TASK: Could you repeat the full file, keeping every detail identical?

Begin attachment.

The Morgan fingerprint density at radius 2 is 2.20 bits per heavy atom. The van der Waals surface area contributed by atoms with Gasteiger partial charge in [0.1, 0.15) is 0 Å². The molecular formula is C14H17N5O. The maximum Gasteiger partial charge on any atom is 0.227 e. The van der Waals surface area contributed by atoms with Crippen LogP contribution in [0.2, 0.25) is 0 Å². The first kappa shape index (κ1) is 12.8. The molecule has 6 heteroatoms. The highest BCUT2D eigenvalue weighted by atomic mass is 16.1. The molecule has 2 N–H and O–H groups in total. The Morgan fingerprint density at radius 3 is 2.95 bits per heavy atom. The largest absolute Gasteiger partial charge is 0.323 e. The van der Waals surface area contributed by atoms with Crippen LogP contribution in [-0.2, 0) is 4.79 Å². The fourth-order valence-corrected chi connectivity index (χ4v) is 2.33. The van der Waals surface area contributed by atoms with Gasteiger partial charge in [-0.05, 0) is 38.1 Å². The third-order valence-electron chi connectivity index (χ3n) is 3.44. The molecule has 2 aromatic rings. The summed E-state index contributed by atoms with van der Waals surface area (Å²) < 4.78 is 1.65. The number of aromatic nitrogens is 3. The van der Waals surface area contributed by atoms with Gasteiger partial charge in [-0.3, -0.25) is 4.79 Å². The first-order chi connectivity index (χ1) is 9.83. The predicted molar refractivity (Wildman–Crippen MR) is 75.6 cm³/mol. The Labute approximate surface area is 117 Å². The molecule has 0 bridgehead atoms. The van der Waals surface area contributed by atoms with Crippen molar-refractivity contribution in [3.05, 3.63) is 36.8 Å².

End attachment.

The Morgan fingerprint density at radius 2 is 2.20 bits per heavy atom. The van der Waals surface area contributed by atoms with Gasteiger partial charge in [0.1, 0.15) is 0 Å². The molecular formula is C14H17N5O. The maximum Gasteiger partial charge on any atom is 0.227 e. The van der Waals surface area contributed by atoms with Crippen LogP contribution in [0.2, 0.25) is 0 Å². The first kappa shape index (κ1) is 12.8. The molecule has 6 heteroatoms. The highest BCUT2D eigenvalue weighted by atomic mass is 16.1. The molecule has 2 N–H and O–H groups in total. The Morgan fingerprint density at radius 3 is 2.95 bits per heavy atom. The largest absolute Gasteiger partial charge is 0.323 e. The van der Waals surface area contributed by atoms with Crippen LogP contribution in [-0.2, 0) is 4.79 Å². The fourth-order valence-corrected chi connectivity index (χ4v) is 2.33. The van der Waals surface area contributed by atoms with Gasteiger partial charge in [-0.05, 0) is 38.1 Å². The third-order valence-electron chi connectivity index (χ3n) is 3.44. The molecule has 2 aromatic rings. The summed E-state index contributed by atoms with van der Waals surface area (Å²) < 4.78 is 1.65. The number of aromatic nitrogens is 3. The van der Waals surface area contributed by atoms with Gasteiger partial charge in [-0.3, -0.25) is 4.79 Å². The first-order chi connectivity index (χ1) is 9.83. The predicted molar refractivity (Wildman–Crippen MR) is 75.6 cm³/mol. The Labute approximate surface area is 117 Å². The molecule has 0 bridgehead atoms. The van der Waals surface area contributed by atoms with Crippen molar-refractivity contribution in [3.05, 3.63) is 36.8 Å².